Tuesday, June 16, 2015

Its Nienstedt, but it's not ONLY Nienstedt

From the NY Times (large/ bold type emphasis mine - DG) a year ago February:

U.N. Panel Criticizes the Vatican Over Sexual Abuse

In a hard-hitting report applauded by victims as a landmark in the Roman Catholic Church’s clerical sexual-abuse scandal, a United Nations committee on Wednesday called on the Vatican to remove all child abusers from its ranks, report them to law enforcement and open the church’s archives so that bishops and other officials who concealed crimes could be held accountable.
The report, issued by the United Nations Committee on the Rights of the Child, is likely to put pressure on Pope Francis to make concrete changes in the way the church handles abuse cases and put some muscle into the commission on abuse that he announced in December, whose members and mission have not yet been specified.
The Vatican responded on Wednesday that it had already made many of the changes called for in the report, and that the report’s conclusions were out of date.

The report, however, was sharply critical of the church’s current practices, not just those of the past. The committee is gravely concerned that the Holy See has not acknowledged the extent of the crimes committed, has not taken the necessary measures to address cases of child sexual abuse and to protect children, and has adopted policies and practices which have led to the continuation of the abuse by and the impunity of the perpetrators,” the report concluded.
The criticism came from a panel that examined the Vatican’s compliance with the Convention on the Rights of the Child, an international agreement signed by 140 sovereign entities, including the Vatican. The panel held a hearing on the issue last month, the first time the Vatican faced public examination by an international body of its record on sexual abuse,
But the Vatican press office said in a statement that it regretted to see the United Nations committee “attempt to interfere” with Catholic teaching and the church’s “exercise of religious freedom.”
On the many pressing problems related to child welfare, the report recommended specific steps it said the Vatican should take: stop obstructing efforts by victims’ advocates in some countries to extend statutes of limitations, which now allow most abusers to escape prosecution; stop insisting that victims sign confidentiality agreements swearing them to silence as a condition for receiving compensation; help birth parents locate children who were taken from them for adoption out of Catholic institutions like the Magdalene Laundries in Ireland; and identify, count and financially support children fathered by Catholic priests without imposing confidentiality agreements on the mothers.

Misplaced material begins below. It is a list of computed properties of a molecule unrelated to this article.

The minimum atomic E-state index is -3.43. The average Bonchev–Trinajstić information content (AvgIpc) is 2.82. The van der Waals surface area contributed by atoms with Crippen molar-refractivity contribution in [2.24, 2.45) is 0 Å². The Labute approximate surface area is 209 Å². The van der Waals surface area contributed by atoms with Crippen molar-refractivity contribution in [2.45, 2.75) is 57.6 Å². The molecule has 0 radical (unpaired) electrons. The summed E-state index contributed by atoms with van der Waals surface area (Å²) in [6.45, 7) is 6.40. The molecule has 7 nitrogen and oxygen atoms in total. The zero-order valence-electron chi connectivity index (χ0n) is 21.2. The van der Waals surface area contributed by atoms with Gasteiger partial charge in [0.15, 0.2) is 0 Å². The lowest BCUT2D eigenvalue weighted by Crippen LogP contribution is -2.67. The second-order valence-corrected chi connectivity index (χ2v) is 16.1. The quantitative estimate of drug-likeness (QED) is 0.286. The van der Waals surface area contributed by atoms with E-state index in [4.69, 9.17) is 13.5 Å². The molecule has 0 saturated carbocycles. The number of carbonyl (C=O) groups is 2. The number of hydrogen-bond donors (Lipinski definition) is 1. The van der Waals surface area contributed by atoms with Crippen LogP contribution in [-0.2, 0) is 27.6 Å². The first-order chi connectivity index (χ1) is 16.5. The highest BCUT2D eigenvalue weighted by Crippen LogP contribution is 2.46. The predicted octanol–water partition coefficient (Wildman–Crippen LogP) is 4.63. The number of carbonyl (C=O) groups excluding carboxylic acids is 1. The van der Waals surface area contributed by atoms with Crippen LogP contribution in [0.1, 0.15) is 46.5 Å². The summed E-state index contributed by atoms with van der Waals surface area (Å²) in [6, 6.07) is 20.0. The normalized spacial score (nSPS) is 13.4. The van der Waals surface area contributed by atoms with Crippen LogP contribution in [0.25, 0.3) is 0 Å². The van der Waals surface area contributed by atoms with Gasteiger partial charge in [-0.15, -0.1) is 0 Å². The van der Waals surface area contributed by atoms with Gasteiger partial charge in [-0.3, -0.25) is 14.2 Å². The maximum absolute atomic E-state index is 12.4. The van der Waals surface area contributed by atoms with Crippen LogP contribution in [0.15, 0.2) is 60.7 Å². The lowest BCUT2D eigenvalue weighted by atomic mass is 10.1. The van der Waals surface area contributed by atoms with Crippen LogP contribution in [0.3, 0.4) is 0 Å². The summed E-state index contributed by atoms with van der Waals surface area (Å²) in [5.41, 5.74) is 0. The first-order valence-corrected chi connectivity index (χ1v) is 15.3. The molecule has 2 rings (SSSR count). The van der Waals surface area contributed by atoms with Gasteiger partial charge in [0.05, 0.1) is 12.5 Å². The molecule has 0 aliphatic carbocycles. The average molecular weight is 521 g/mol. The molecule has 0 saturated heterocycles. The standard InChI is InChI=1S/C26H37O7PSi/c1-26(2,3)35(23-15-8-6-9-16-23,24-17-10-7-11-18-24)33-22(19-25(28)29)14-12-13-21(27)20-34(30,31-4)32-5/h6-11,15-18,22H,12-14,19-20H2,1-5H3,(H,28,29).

Kirsten Sandberg, the chairwoman of the United Nations panel, said Wednesday at a news conference in Geneva that tens of thousands of children around the world had suffered abuse by priests. “We think it is a horrible thing that is being kept silent both by the Holy See itself and in the different local parishes,” she said.The panel rejected the church’s key contention that the Vatican has no jurisdiction over its bishops and priests around the world, and is responsible for putting in effect the Convention on the Rights of the Child only within the tiny territory of Vatican City. By ratifying the convention, the panel said, the Vatican took responsibility for making sure it was respected by individuals and institutions under the Holy See’s authority around the world.“It is wonderful that the U.N. has spoken so clearly about what the Vatican has done — and what it has failed to do,” said Ms. Dorris, who is based in St. Louis. “To us, it is a call for the civil authorities to step in. Church officials have proved they cannot police themselves.”
The above appears to be a detailed indictment of the church as macrocosm that also fits perfectly the church here in Minnesota as microcosm.

Nienstedt's apologies have, in my opinion, presented at best a shallow and superficial concern for others, and instead focused on his own experience, representing himself as the victim, not the person who is responsible for contributing to the ongoing pattern of abuse.  This has seemed to me to be his chronic message, especially in his so-called apologies.  To paraphrase what I see and hear from Nienstedt:
"Poor me, that these priest-abused children are complicating my life and obstructing my desire to advance.  Doing my job badly and then being held accountable for it when I don't want to be accountable is painful to me.  Shame on those victims for attacking the church after being harmed.  We clergy, especially me, are above the law and consequences."
Nothing could be a better demonstration of the serious intentions to better of the larger Roman Catholic church than if Nienstedt is the first in the dock, prosecuted in the new Vatican tribunal, in addition to the criminal charges here in Minnesota.

I will pray for Nienstedt, that he truly sees the error of his ways and that he receives actual justice.

No comments:

Post a Comment